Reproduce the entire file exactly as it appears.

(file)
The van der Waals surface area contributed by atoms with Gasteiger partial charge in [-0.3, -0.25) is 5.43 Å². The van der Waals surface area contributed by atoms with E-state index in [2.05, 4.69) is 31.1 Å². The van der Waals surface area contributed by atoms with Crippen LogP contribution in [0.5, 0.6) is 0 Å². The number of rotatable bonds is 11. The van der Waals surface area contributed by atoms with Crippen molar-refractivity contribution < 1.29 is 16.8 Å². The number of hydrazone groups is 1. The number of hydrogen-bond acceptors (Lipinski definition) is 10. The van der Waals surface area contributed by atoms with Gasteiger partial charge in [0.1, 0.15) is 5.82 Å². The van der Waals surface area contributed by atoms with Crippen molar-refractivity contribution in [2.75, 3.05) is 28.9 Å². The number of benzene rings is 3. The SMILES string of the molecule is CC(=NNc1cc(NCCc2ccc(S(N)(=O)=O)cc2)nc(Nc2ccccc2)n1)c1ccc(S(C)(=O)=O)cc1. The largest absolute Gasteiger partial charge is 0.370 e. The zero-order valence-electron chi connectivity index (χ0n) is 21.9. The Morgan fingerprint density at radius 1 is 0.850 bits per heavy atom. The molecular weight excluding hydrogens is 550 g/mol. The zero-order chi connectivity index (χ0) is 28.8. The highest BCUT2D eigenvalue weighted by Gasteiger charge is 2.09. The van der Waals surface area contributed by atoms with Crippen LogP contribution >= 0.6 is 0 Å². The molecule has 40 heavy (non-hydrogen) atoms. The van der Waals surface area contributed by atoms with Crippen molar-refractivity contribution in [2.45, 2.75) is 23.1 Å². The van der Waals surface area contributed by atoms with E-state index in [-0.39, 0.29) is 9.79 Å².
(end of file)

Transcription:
The van der Waals surface area contributed by atoms with Gasteiger partial charge in [-0.3, -0.25) is 5.43 Å². The van der Waals surface area contributed by atoms with E-state index in [2.05, 4.69) is 31.1 Å². The van der Waals surface area contributed by atoms with Crippen LogP contribution in [0.5, 0.6) is 0 Å². The number of rotatable bonds is 11. The van der Waals surface area contributed by atoms with Crippen molar-refractivity contribution < 1.29 is 16.8 Å². The number of hydrazone groups is 1. The number of hydrogen-bond acceptors (Lipinski definition) is 10. The van der Waals surface area contributed by atoms with Gasteiger partial charge in [0.1, 0.15) is 5.82 Å². The van der Waals surface area contributed by atoms with Crippen molar-refractivity contribution in [2.75, 3.05) is 28.9 Å². The number of benzene rings is 3. The SMILES string of the molecule is CC(=NNc1cc(NCCc2ccc(S(N)(=O)=O)cc2)nc(Nc2ccccc2)n1)c1ccc(S(C)(=O)=O)cc1. The largest absolute Gasteiger partial charge is 0.370 e. The zero-order valence-electron chi connectivity index (χ0n) is 21.9. The Morgan fingerprint density at radius 1 is 0.850 bits per heavy atom. The molecular weight excluding hydrogens is 550 g/mol. The zero-order chi connectivity index (χ0) is 28.8. The highest BCUT2D eigenvalue weighted by Gasteiger charge is 2.09. The van der Waals surface area contributed by atoms with Crippen LogP contribution >= 0.6 is 0 Å². The molecule has 40 heavy (non-hydrogen) atoms. The van der Waals surface area contributed by atoms with Crippen molar-refractivity contribution in [2.45, 2.75) is 23.1 Å². The van der Waals surface area contributed by atoms with E-state index in [-0.39, 0.29) is 9.79 Å².